• Register
Forgot Password

If you have forgotten your password you can enter your email here and get a temporary password sent to your email.


Leaving Community

Are you sure you want to leave this community? Leaving the community will revoke any permissions you have been granted in this community.


Remembering our past: functional neuroanatomy of recollection of recent and very remote personal events.

Functional magnetic resonance imaging was used to study brain regions implicated in retrieval of memories that are decades old. To probe autobiographical memory, family photographs were selected by confederates without the participant's involvement, thereby eliminating many of the variables that potentially confounded previous neuroimaging studies. We found that context-rich memories were associated with activity in lingual and precuneus gyri independently of their age. By contrast, retrosplenial cortex was more active for recent events regardless of memory vividness. Hippocampal activation was related to the richness of re-experiencing (vividness) rather than the age of the memory per se. Remote memories were associated with distributed activation along the rostrocaudal axis of the hippocampus whereas activation associated with recent memories was clustered in the anterior portion. This may explain why circumscribed lesions to the hippocampus disproportionately affect recent memories. These findings are incompatible with theories of long-term memory consolidation, and are more easily accommodated by multiple-trace theory, which posits that detailed memories are always dependent on the hippocampus.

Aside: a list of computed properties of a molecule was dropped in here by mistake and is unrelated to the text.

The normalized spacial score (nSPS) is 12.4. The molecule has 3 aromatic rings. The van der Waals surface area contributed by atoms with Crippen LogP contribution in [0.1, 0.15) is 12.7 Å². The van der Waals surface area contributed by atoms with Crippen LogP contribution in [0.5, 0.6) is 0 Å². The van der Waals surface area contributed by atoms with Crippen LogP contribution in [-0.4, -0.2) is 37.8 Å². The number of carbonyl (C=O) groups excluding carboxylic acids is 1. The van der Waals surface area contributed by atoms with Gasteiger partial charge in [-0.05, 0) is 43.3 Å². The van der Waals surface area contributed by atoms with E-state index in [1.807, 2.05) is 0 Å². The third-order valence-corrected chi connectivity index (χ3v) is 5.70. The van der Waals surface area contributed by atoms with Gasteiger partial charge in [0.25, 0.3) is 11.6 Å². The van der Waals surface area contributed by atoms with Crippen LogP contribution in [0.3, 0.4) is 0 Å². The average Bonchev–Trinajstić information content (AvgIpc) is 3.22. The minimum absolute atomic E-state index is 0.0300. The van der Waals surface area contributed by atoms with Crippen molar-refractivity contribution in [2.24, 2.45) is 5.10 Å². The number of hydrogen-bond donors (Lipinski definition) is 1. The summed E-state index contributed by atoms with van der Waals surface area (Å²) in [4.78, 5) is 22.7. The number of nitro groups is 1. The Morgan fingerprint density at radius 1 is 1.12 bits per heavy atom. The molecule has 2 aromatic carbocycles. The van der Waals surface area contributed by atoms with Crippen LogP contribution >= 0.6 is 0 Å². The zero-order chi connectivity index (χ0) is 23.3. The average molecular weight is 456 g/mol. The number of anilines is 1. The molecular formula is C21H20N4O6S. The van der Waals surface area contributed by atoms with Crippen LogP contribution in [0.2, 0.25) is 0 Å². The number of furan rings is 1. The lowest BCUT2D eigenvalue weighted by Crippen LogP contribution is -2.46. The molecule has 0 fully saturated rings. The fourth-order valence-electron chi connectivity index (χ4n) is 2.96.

Pubmed ID: 15166099


  • Gilboa A
  • Winocur G
  • Grady CL
  • Hevenor SJ
  • Moscovitch M


Cerebral cortex (New York, N.Y. : 1991)

Publication Data

November 6, 2004

Associated Grants


Mesh Terms

  • Adult
  • Analysis of Variance
  • Emotions
  • Hippocampus
  • Humans
  • Mental Recall
  • Middle Aged
  • Photic Stimulation
  • Time Factors